Bill Knott’s poem, “Monodrama,” is a bizarre sonnet whose meaning eludes even as the final couplet rings its close:
Don’t think, I said, that because I deny
Myself in your presence I do so in mine—
But whom was I talking to? The room, empty
Beyond any standpoint I could attain,
Seemed all sill to stare off before someone’s
Full length nude, at halfmast the pubic flag
Mourned every loss of disguise, allegiance
More to the word perhaps than its image—
But predators always bite the nape first
To taste the flower on the spine-stem, so
I spoke again, which shows how unrehearsed
I failed to be. I went to the window:
Sky from your vantage of death, try to see.
Flesh drawn back for the first act of wound, it’s me.
In round one, Knott upset Robert Bly and a cheering section at the John Crowe Ransom Arena which included a whole class of Harvard poets, Vietnam War Protestor poets and even drummer John Densmore of the Doors.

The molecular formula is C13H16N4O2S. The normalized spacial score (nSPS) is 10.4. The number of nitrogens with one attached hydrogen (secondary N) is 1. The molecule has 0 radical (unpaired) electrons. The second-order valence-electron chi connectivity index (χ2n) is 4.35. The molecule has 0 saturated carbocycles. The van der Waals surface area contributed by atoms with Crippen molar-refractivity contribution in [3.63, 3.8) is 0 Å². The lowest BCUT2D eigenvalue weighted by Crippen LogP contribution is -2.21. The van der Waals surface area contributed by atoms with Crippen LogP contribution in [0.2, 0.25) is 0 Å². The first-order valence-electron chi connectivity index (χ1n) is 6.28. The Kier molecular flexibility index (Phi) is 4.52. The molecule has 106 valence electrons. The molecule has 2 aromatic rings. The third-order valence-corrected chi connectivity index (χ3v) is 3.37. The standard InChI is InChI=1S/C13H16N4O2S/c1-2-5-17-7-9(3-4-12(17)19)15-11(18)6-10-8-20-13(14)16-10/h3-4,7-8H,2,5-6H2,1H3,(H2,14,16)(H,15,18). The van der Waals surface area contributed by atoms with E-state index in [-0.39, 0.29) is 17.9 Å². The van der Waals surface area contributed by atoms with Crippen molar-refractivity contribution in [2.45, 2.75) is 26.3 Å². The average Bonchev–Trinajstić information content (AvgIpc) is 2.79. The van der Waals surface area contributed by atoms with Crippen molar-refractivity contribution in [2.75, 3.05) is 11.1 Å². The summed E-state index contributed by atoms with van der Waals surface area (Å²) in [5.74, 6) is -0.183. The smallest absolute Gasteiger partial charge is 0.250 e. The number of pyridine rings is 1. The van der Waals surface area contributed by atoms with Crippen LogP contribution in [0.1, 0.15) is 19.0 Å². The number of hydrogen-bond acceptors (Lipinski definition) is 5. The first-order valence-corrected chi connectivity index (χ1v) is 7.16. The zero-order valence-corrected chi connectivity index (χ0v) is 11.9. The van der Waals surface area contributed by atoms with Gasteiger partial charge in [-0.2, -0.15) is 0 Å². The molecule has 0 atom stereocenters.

Fans will recall that Alan Dugan’s poem, “Drunken Memories of Anne Sexton,” upended Hayden Carruth’s “Quality of Wine,” a cheap-wine poem about old age.
MARLA MUSE: Dugan’s poem has cinematic allure, a doomed celebrity poet, and “beautiful” Galway Kinnell charming Sexton away from the narrator. It’s a bit pathetic, if you ask me.
And who wouldn’t want to ask the Muse? Yes, Dugan…you loser! Oh, gosh, did I say that?
MARLA MUSE: You did. No one deflates a poem like you do. You’re terrible.
I can’t stand that Knott poem, and I can’t figure out exactly what it’s saying, but there’s something about it that intrigues me…
MARLA MUSE: So…
BILL KNOTT ADVANCES TO THE SWEET SIXTEEN!
A last-second shot wins it, 67-66.
That takes care of Round Two in the East and North, Conoley, Creeden, Guest, Scalapino, Knott, Larkin, Nemerov, and Stanton advancing. Next, Round Two in the South and West…